And as you can obviously see, silencing tactics, such as the Tone Argument, are so useless and unhelpful. So you should be able to understand why the silencing tactic of telling people to “make your own if you don’t like it” is just as useless and unhelpful.

          Does denying validity to that mumbojumbo mean that means marginalized/oppressed people shouldn’t actively create representative media as well? Absolutely not. That’s still as important as before. But telling those people that they don’t deserve representation or consideration outside of only what they make is actually rather counter-productive.

          • 2ndnin says:

            I think Ermoss below has said it in many ways quite succinctly – it is not easy for any group to understand the lived experiences of another group and to represent them in a way which is reflective of that experience and also understandable to others. You see the argument come up a lot that the ‘cis-hetero-white-male’ (CHWM) is pushed onto everyone and therefore can be understood however even that belies the fact that the experience of those CHWMs is affected by their social status, financial status, upbringing, friends, etc. It’s not to say that CHWMs shouldn’t attempt to write in those characters but we need to get other people involved to represent and provide perspective for these stories. The only solution to this lack of experience is to introduce it – and until we gain the ability to trade bodies or minds for a while the only solution is to get those groups involved directly.

        • tndor says:

          seriously? you’re throwing the tone argument at feministgamer when feministgamer is objecting to your main premise, not your tone at all? way to drop a silencing bomb. if you’re into educational links on the basics, you might find these useful:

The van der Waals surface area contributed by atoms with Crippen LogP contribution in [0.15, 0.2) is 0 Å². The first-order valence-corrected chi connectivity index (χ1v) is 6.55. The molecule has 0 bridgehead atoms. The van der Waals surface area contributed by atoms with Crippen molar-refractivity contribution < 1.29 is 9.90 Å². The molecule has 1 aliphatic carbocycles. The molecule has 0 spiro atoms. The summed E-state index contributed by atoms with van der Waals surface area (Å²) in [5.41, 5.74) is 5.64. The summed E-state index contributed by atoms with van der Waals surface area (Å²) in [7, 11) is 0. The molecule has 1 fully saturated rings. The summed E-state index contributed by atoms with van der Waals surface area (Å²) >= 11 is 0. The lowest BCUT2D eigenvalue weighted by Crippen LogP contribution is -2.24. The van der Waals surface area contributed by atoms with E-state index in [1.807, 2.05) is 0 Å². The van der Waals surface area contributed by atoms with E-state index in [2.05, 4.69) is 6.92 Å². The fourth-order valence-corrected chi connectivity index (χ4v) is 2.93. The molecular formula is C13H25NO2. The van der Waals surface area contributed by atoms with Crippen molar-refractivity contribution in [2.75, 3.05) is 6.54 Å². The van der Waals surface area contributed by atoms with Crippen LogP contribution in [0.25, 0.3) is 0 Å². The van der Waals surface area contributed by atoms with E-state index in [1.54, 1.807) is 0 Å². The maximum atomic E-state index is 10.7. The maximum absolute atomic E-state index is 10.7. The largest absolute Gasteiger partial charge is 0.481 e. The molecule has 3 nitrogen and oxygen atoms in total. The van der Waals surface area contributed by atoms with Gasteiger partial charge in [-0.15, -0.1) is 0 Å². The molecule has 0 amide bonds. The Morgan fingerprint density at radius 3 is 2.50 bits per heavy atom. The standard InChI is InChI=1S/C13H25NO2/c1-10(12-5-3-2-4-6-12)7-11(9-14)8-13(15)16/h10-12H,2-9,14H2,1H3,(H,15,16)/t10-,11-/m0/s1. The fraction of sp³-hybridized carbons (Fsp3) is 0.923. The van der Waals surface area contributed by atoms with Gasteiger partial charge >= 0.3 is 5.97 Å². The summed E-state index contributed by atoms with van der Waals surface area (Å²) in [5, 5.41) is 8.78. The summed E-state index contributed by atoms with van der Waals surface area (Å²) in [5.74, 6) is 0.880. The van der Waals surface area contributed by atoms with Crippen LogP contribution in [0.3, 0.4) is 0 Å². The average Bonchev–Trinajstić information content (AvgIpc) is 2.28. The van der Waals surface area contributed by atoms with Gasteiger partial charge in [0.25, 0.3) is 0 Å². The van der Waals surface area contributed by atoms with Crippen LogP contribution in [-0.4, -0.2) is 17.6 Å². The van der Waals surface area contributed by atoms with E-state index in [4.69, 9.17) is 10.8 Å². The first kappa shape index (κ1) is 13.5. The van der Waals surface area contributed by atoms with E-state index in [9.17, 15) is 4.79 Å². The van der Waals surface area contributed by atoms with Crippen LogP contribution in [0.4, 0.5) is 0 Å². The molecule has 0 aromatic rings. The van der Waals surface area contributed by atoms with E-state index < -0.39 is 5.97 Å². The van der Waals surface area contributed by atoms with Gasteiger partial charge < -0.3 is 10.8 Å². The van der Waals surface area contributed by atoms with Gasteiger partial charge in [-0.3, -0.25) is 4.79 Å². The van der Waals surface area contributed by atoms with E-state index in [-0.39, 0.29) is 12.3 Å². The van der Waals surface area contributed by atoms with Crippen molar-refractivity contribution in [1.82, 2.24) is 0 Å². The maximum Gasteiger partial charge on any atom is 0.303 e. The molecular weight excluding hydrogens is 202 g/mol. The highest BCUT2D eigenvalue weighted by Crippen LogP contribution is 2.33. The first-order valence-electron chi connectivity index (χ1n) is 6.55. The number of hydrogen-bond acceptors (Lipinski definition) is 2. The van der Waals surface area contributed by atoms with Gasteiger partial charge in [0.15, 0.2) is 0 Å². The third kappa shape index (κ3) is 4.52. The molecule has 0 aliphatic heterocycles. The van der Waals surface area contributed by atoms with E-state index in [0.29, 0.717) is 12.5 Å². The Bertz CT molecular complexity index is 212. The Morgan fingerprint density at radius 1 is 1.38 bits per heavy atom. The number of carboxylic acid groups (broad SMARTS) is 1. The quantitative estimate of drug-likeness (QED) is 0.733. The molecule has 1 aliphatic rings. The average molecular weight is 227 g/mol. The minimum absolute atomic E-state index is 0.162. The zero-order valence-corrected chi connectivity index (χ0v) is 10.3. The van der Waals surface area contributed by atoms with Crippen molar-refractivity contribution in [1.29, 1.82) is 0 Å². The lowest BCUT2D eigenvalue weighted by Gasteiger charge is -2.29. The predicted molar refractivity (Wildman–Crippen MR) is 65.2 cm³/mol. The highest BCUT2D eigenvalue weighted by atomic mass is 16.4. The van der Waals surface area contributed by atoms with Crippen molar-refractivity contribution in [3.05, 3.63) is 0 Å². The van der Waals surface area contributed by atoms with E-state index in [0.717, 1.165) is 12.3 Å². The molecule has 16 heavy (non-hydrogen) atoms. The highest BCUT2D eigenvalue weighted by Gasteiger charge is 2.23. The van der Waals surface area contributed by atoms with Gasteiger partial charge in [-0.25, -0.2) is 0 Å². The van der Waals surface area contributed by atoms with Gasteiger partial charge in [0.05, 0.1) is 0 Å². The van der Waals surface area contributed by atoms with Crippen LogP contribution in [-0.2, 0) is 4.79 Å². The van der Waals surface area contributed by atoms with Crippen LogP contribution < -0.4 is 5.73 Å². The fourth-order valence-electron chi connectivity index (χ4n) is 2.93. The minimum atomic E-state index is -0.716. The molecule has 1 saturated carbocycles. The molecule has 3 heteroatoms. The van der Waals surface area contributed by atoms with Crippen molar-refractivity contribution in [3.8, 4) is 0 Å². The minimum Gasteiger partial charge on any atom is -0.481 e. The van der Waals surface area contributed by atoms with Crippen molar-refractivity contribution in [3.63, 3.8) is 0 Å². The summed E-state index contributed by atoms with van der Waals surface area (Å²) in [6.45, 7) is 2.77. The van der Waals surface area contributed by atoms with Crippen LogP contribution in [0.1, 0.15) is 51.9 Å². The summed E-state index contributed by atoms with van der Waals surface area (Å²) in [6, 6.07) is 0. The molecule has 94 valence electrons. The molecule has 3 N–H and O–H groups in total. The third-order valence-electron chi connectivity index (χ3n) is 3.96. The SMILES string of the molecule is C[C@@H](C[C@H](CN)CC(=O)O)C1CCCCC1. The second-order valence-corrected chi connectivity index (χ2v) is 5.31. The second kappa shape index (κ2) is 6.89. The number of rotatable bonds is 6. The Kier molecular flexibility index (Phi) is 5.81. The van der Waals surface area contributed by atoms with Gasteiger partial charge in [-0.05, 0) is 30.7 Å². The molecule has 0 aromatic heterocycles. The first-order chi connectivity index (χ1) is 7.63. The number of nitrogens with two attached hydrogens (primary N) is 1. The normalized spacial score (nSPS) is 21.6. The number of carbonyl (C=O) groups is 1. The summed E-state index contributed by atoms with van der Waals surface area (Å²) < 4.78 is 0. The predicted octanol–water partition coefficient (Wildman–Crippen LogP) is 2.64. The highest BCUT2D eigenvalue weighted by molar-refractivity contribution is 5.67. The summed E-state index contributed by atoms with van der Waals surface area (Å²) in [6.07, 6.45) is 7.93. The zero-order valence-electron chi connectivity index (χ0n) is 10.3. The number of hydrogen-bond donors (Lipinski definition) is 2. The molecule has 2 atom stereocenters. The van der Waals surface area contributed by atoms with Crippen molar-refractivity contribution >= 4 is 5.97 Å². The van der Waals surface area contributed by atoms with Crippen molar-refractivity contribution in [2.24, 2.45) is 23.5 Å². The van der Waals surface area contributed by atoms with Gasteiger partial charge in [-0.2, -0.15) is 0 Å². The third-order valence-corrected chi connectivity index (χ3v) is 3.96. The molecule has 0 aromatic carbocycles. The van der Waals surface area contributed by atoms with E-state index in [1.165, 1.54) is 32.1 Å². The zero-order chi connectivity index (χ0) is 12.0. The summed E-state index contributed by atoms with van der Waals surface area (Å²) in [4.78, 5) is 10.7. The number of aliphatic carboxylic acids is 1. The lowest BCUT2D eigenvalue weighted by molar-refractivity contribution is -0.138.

• 2ndnin says:

            Tndor, please reread the exchange between us – I didn’t silence feministgamer given that zir comment didn’t add any information other than to attack my phraseology as I read it or premise as you did. I will restate simply stating something isn’t good / advisable when you are an immediate counter example to it is not generally a good way to open a discussion, if Deidre wanted an echo chamber I don’t think zie would have posted on this forum. Spurring discussion where the participants are going to try and discuss things is surely a good idea?

            I also can’t see where I played the CHWM card other than possibly on pointing out that ‘go change the world yourself and don’t rely on us’ is a stock phrase in the Feminist lexicon as much as it is in many others. They don’t play it as broadly but denying it is used again doesn’t feel helpful. For once I’m not trolling – this is a field where individuals can make a difference so either I’m missing something or we do need to get people coding as well as trying to alter those big studios.

    • Ermoss says:

      I agree with your contention, but I’ve arrived at this conclusion in a somewhat different way. One argument that always comes up in situations like this one is that developer culture is dominated by straight white cisgender men who can’t adequately represent people of other genders, cultures, or sexualities very well. (Indeed, whenever a problematic element is discovered in a game it is always violently assumed to be the work of one such designer.) Assuming that the straight white cis-male game designers do not cease to be any of these things, there is literally no other solution for this problem than for more people of other genders, sexualities, or cultures to join in game development. A bit more community pressure to that effect certainly couldn’t be harmful.

      • Blake says:

        I think they can represent those people well, they just don’t bother to (For reference, I suggest: http://io9.com/5912366/why-i-write-strong-female-characters ) I mean, it’s a lot of work and vastly inferior to actually having a diverse creative class, but until they bother trying the diverse creative class can not happen.